Working closely with the estate brought valuable resources to the project, such as access to archive materials and family members, and the use of Houston’s own vocal recordings, which can be heard throughout the film and are lip-synched to an Ackie. But that working arrangement prevented the filmmakers from reaching out directly to Crawford or Houston’s ex, Brown, neither of whom are involved with the film.
“I wanted to, but I didn’t,” said Lemmons, who said she knew Crawford had a difficult relationship with the estate. “Because I was working with the property, I was careful. People’s feelings had to be taken into account.”
Instead, reports from those who knew Houston, including Crawford’s book, helped fill in the dimensions of the “profound and important” relationship. Davis’ personal stories – including revelations about an attempted intervention depicted in the film – also proved invaluable. And Lemmons drew on her own history with the “I Will Always Love You” singer and the “Bodyguard” star, whom she’d met years earlier while developing scripts for them.
One meeting in particular left Lemmons “haunted.” Houston was 45 minutes late, visibly exhausted and having trouble concentrating, she recalled. “The woman I saw was very different from the image I had in mind,” she said. Crawford was nearby watching Houston’s daughter Bobbi Kristina, and Houston seemed distracted by wanting to rejoin them. “I could feel the weight of everything on her.”
As she left, Lemmons said, Houston’s father, John, approached. What he said surprised her. “I thought he was going to say, ‘I’m sorry. She’s not usually like that.’ But what he said was, ‘I have to recommend a film for you to write for her. I want her to be barbie. That’s the brand.’”
The exchange changed Lemmon’s perspective on Whitney the icon, Whitney the woman and the pressure of mass appeal she carried on her shoulders. Lemmons drew on these insights to make I Wanna Dance with Somebody. “But of course I’d like to speak to Robyn, and I’m really looking forward to Robyn seeing the film,” Lemmons said. “I hope we’ve done some justice to that relationship.”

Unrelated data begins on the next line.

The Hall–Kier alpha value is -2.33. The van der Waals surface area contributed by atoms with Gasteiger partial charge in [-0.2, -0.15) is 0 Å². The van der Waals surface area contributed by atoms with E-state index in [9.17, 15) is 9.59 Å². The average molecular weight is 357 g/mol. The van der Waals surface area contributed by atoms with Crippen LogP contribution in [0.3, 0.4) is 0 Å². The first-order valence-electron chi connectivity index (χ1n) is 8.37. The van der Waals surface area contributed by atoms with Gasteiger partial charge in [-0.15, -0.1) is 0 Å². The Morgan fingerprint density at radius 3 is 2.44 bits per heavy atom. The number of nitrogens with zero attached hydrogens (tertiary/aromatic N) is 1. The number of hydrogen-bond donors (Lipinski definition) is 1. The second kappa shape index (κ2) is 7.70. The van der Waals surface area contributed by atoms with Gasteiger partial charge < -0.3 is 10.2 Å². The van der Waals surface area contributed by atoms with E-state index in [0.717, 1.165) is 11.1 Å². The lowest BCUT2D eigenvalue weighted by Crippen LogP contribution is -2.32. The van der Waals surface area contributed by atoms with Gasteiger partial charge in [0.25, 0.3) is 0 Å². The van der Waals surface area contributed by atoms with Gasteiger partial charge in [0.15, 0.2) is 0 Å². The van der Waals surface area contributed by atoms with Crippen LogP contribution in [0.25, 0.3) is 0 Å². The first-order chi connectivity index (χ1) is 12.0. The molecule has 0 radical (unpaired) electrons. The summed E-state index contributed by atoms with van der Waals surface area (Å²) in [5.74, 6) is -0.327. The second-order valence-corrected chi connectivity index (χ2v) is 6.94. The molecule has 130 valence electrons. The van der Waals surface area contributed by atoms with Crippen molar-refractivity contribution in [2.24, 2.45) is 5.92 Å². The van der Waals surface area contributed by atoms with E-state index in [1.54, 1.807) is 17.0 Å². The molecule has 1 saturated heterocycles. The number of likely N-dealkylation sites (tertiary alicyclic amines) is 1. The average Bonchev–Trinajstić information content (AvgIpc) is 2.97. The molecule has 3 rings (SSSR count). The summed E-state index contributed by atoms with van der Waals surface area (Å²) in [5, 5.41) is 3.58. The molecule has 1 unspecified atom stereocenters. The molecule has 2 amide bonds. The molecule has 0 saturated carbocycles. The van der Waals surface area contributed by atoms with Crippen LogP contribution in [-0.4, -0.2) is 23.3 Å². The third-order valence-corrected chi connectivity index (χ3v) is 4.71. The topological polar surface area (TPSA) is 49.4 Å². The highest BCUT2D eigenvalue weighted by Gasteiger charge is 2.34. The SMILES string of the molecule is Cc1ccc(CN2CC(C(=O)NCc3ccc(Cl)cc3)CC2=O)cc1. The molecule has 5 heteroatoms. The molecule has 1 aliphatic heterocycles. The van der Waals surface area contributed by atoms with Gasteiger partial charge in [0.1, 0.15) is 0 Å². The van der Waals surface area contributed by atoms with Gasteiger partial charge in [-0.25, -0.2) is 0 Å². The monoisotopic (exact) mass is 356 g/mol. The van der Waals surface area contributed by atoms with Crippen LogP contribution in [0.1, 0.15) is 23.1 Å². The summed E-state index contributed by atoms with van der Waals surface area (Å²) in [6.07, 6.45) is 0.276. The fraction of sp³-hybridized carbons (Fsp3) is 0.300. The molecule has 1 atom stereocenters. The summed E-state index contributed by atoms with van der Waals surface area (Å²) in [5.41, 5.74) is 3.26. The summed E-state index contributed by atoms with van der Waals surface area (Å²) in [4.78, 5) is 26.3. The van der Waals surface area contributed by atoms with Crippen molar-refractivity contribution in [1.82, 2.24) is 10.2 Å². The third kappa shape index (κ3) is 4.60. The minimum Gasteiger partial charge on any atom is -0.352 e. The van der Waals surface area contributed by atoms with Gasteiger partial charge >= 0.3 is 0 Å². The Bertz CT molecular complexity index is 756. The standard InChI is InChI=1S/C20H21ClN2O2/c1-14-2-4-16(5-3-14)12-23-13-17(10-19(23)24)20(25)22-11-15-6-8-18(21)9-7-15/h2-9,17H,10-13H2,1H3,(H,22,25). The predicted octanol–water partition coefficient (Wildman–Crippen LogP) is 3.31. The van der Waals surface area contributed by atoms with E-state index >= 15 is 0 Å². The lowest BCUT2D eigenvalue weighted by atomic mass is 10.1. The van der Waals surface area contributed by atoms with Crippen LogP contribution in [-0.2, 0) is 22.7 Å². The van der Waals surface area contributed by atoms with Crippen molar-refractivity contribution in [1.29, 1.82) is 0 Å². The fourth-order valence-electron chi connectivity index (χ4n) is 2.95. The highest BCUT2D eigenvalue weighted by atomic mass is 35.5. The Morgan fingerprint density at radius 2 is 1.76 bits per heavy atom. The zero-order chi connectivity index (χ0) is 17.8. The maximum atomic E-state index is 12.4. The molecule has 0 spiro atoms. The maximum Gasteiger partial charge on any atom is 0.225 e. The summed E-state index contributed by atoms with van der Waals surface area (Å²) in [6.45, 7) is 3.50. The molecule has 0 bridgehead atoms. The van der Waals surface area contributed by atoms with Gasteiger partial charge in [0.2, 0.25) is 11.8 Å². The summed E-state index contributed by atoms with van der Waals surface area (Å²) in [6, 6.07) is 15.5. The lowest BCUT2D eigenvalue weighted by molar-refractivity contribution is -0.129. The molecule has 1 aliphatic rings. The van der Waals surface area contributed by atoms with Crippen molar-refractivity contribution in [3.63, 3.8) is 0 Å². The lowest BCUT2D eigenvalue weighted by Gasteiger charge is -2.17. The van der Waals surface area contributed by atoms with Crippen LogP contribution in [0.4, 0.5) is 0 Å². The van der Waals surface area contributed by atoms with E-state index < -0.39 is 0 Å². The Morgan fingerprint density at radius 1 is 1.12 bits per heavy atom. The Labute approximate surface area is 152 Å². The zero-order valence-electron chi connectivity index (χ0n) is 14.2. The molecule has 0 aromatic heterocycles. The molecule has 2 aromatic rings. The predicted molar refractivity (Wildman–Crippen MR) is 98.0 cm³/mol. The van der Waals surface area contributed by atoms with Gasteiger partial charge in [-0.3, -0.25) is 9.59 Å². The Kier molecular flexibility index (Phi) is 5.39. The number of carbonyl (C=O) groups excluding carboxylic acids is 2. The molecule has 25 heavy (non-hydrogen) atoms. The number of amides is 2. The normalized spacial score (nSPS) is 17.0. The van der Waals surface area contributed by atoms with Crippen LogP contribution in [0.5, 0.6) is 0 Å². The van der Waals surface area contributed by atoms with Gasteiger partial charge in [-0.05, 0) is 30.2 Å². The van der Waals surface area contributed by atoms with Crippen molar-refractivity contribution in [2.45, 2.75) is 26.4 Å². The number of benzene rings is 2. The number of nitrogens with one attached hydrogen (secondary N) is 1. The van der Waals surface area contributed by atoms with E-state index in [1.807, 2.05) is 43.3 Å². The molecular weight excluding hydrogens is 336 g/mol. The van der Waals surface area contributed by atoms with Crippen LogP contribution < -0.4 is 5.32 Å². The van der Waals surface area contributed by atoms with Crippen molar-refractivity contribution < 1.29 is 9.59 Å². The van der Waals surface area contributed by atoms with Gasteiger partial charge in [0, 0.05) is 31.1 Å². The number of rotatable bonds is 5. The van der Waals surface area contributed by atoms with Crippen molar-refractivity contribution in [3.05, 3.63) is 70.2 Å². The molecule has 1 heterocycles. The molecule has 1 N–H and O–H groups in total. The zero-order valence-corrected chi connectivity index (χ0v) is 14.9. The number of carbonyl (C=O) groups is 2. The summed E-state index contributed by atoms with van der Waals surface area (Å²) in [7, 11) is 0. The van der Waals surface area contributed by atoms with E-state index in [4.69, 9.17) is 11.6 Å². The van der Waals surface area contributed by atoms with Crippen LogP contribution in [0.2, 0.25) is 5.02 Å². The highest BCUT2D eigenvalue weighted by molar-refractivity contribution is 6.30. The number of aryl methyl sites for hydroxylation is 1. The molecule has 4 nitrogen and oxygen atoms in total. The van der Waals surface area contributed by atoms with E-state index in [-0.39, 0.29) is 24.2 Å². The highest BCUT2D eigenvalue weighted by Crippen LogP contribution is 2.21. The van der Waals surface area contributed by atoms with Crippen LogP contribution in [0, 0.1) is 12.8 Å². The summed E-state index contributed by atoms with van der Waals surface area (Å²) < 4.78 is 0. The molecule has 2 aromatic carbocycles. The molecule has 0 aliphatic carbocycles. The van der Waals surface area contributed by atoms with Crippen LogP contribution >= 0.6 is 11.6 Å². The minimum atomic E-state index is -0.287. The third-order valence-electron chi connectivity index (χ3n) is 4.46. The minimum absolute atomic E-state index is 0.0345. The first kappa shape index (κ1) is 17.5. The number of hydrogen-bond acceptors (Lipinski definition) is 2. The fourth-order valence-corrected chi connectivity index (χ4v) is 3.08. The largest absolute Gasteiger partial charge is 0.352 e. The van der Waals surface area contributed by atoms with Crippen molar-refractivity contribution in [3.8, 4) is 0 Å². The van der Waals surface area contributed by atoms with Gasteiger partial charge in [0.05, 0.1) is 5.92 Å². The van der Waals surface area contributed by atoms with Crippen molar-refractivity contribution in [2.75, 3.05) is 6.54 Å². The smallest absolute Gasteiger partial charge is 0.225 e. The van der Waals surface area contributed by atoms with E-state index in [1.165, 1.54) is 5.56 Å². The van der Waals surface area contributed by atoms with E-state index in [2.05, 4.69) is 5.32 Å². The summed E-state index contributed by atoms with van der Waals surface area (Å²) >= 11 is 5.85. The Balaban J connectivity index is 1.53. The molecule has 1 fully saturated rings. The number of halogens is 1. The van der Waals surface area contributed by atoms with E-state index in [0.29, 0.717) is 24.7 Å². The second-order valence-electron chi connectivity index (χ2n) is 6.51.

Ackie landed the role of Houston after a four-month audition process that included extensive singing and dancing. Williams was cast as Crawford after a reading via Zoom when her chemistry with Ackie was “undeniable.” While neither of them met with Crawford over the course of their research, both say her memoir has become an essential reference.
“I felt like Robyn handed it to me and was like, ‘That’s all you need to know,'” said Williams, noting Crawford’s relative absence of archival footage. “She wasn’t trying to be there [front of] the camera, she was behind the scenes. She literally stood behind Whitney and had her back.”
Reuniting over video chat ahead of the film’s release, the actors reflected on why it was important to make Houston and Crawford’s relationship not just briefly romantic, but nondescript.
“There are people who come into your life that you have an unspeakably deep connection with, and whether it’s a friendship, a romantic relationship, or something else, that’s rare in anyone’s life,” Ackie said . “For me, they found in each other someone who could really understand who they were in each moment and accepted that. And showing that to people — people who already love Whitney — adds another beautiful layer to who she was.”
“Someone asked me about labels, and I don’t feel comfortable answering that question for any of them because they didn’t label it,” Williams added. “I think they were soul mates.”
Ackie agreed. “I find it quite interesting that sometimes we have the urge to put labels on everything, even when the people involved in the relationship don’t do it themselves,” she said. “It has always been the energy like there are no words for the love we have for each other. And it was a pleasure to create that.”